Italian in ‘the Jura’
Despite being fortunate enough to visit Italy on a regular basis, our busiest time is during their harvest so I’m yet to see grapes on the vine. This weekend, squadra slp had a road trip to ‘the Jura’ (as in Mildura) to see a whole bunch, literally, of Italian varieties on the vine at Chalmers Nurseries.
First, a bit of background info. Bruce and Jenni Chalmers established their grapevine propagation business, Chalmers Nurseries, in 1989. Working with Italian viticultural companies Vivai Cooperativi Raucedo and Gruppo Matura, they introduced 70 clones and varieties to become the largest wholesale vine nursery in Australia. Some of these varieties, in addition to the usual suspects, include the rare (even in Italy) Colorino, Mammolo, Picolit, Nosiola, Pavana, Refosco and Schioppettino. They have since sold the business, but daughters Kim and Tennille continue the family’s love of Italian wine and grapes at their vineyards in Heathcote and Merbein.
The property, with 1000 hectares of vines, is responsible for 1 per cent of Australia’s wine and the Chalmers, along with 300 staff, used to hand prune the lot! The vineyards roll on and on under a big sky, the sun-drenched landscape as impressive as it is harsh. It’s very Australian, just the way Drysdale and Streeton painted it.
The Chalmers have been largely responsible for what I think is the third wave of Italian varieties in Australia. First came Sangiovese, because everybody knew Tuscany. Then came Nebbiolo, a variety with such an ethereal quality it is no wonder winemakers fell for it. Although there are a few, literally only a few, good examples of these grapes in Australia, it’s the next wave that is going to be the most interesting. This third wave features varieties that are far better suited to many of our winegrowing areas, where they can achieve both environmental sustainability and quality. Sure, they might not be as ‘sexy’ as Sangiovese or Nebbiolo, but the real future of the so called ‘alternative varieties’ lies in Aglianico, Montepulciano, Negroamaro, Nero d’Avola, Fiano and Vermentino. It won’t be long before some of them are no longer considered alternative.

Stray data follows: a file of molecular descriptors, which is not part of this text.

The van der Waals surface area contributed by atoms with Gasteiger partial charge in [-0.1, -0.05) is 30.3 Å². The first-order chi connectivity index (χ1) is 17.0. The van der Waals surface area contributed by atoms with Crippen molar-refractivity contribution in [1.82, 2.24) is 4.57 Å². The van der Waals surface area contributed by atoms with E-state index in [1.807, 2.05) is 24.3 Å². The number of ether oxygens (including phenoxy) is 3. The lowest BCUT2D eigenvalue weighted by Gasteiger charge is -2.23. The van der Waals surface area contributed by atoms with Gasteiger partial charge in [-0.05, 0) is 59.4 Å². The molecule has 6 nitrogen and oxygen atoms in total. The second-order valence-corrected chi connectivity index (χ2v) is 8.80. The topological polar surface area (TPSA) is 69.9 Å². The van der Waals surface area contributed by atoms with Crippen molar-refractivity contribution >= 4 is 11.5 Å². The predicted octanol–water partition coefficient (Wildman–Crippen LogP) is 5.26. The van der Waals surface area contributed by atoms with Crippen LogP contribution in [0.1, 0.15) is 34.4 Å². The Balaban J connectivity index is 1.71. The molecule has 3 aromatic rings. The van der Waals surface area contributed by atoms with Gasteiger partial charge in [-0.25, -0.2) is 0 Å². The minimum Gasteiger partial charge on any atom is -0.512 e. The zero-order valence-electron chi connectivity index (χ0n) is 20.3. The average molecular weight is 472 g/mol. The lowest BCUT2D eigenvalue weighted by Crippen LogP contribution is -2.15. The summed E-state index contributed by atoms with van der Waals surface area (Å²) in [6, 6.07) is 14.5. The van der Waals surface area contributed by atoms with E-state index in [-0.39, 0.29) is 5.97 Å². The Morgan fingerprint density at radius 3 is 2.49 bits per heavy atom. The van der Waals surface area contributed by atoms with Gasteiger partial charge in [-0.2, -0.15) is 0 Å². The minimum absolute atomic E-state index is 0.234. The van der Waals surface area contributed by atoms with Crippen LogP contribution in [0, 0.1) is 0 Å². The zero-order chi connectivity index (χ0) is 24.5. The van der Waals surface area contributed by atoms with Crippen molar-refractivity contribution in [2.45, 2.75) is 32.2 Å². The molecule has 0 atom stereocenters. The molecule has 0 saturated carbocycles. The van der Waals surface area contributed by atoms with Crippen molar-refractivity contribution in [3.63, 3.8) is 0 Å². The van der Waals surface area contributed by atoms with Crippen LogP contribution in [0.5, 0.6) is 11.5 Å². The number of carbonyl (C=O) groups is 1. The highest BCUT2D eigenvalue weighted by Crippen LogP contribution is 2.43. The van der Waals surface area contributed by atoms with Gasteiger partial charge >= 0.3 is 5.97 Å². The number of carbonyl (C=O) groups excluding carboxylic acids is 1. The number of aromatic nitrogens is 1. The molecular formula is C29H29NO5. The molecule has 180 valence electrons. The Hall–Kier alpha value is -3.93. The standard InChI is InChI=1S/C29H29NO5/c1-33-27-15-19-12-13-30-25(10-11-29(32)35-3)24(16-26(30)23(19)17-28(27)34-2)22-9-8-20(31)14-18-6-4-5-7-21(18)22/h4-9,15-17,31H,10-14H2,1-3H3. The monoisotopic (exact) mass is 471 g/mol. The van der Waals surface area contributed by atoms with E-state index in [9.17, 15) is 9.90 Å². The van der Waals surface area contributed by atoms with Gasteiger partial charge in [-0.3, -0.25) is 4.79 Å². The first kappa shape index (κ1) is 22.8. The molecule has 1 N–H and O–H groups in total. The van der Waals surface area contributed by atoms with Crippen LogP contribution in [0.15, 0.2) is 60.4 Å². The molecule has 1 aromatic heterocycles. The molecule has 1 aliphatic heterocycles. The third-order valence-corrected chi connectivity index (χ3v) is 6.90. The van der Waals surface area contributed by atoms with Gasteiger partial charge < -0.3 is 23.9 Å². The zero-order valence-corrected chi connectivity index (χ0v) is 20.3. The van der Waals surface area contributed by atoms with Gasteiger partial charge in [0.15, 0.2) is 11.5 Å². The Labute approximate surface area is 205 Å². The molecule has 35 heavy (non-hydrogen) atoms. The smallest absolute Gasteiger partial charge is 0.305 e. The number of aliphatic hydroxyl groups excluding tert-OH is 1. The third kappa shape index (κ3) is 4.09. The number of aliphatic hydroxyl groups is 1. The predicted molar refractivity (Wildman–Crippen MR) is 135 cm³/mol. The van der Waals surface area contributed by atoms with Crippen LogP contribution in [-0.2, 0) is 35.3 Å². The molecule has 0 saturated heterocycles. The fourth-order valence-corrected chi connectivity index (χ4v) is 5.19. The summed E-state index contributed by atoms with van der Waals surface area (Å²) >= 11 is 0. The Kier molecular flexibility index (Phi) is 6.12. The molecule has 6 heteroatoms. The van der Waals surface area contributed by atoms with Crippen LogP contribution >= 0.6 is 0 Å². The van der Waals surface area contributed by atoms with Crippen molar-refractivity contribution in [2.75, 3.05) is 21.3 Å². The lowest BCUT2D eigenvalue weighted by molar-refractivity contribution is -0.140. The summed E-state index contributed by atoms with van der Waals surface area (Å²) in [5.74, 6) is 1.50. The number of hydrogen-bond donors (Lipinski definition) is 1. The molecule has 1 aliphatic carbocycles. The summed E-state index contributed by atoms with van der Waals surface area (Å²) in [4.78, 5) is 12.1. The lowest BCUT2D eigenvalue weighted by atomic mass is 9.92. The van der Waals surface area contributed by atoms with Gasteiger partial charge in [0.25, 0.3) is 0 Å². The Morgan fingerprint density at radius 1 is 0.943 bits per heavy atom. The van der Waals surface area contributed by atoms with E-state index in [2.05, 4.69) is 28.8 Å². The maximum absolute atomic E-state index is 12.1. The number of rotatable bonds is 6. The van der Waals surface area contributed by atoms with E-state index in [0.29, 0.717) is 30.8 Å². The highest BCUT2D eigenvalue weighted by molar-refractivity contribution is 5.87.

The Chalmers range is definitely worth seeking out and the wines offer great value. Thanks for looking after us Kim and Tennille.
Here’s a mini photo essay of what we came to see.
PART I, VINO BIANCO
Not as in Moscato d’Asti, this is found in Alto Adige and makes outstanding dessert wines with remarkable concentration and freshness.
Looks like being the next big thing in white wine. Sauvignon need not panic just yet, but I know which wine I’d rather drink.